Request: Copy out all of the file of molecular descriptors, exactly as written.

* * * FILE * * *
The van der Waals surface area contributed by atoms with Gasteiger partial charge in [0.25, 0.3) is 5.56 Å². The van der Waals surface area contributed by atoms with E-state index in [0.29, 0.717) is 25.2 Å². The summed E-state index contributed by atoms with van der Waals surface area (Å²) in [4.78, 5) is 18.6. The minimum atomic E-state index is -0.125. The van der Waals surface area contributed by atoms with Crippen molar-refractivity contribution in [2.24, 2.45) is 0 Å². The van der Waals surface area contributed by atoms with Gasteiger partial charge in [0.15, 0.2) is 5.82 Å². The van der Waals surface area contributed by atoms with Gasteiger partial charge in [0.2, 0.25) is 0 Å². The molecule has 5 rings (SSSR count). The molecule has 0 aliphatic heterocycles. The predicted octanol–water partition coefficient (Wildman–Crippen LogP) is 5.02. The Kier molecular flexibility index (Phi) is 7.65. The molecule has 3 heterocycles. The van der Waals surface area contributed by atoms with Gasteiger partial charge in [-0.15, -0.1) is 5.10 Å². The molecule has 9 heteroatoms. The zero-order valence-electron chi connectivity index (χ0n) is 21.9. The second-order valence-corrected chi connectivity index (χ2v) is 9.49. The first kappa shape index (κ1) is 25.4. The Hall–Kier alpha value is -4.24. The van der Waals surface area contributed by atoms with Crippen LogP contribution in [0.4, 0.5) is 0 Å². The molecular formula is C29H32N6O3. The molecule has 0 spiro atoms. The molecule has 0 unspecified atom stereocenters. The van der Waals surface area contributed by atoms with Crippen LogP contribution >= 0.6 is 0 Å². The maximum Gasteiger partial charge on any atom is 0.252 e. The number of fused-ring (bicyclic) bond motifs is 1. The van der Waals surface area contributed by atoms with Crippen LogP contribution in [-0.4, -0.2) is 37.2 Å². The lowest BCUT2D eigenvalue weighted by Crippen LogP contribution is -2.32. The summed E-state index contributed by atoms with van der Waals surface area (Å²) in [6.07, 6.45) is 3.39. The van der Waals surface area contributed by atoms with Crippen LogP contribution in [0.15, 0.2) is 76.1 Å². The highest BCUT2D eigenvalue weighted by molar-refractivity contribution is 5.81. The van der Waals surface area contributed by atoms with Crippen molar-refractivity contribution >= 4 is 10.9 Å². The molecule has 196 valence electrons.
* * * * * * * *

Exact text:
The van der Waals surface area contributed by atoms with Gasteiger partial charge in [0.25, 0.3) is 5.56 Å². The van der Waals surface area contributed by atoms with E-state index in [0.29, 0.717) is 25.2 Å². The summed E-state index contributed by atoms with van der Waals surface area (Å²) in [4.78, 5) is 18.6. The minimum atomic E-state index is -0.125. The van der Waals surface area contributed by atoms with Crippen molar-refractivity contribution in [2.24, 2.45) is 0 Å². The van der Waals surface area contributed by atoms with Gasteiger partial charge in [0.15, 0.2) is 5.82 Å². The van der Waals surface area contributed by atoms with Gasteiger partial charge in [0.2, 0.25) is 0 Å². The molecule has 5 rings (SSSR count). The molecule has 0 aliphatic heterocycles. The predicted octanol–water partition coefficient (Wildman–Crippen LogP) is 5.02. The Kier molecular flexibility index (Phi) is 7.65. The molecule has 3 heterocycles. The van der Waals surface area contributed by atoms with Gasteiger partial charge in [-0.15, -0.1) is 5.10 Å². The molecule has 9 heteroatoms. The zero-order valence-electron chi connectivity index (χ0n) is 21.9. The second-order valence-corrected chi connectivity index (χ2v) is 9.49. The first kappa shape index (κ1) is 25.4. The Hall–Kier alpha value is -4.24. The van der Waals surface area contributed by atoms with Crippen LogP contribution in [0.4, 0.5) is 0 Å². The molecular formula is C29H32N6O3. The molecule has 0 spiro atoms. The molecule has 0 unspecified atom stereocenters. The van der Waals surface area contributed by atoms with Crippen LogP contribution >= 0.6 is 0 Å². The maximum Gasteiger partial charge on any atom is 0.252 e. The number of fused-ring (bicyclic) bond motifs is 1. The van der Waals surface area contributed by atoms with Crippen LogP contribution in [-0.4, -0.2) is 37.2 Å². The lowest BCUT2D eigenvalue weighted by Crippen LogP contribution is -2.32. The summed E-state index contributed by atoms with van der Waals surface area (Å²) in [6.07, 6.45) is 3.39. The van der Waals surface area contributed by atoms with Crippen LogP contribution in [0.15, 0.2) is 76.1 Å². The highest BCUT2D eigenvalue weighted by molar-refractivity contribution is 5.81. The van der Waals surface area contributed by atoms with Crippen molar-refractivity contribution >= 4 is 10.9 Å². The molecule has 196 valence electrons.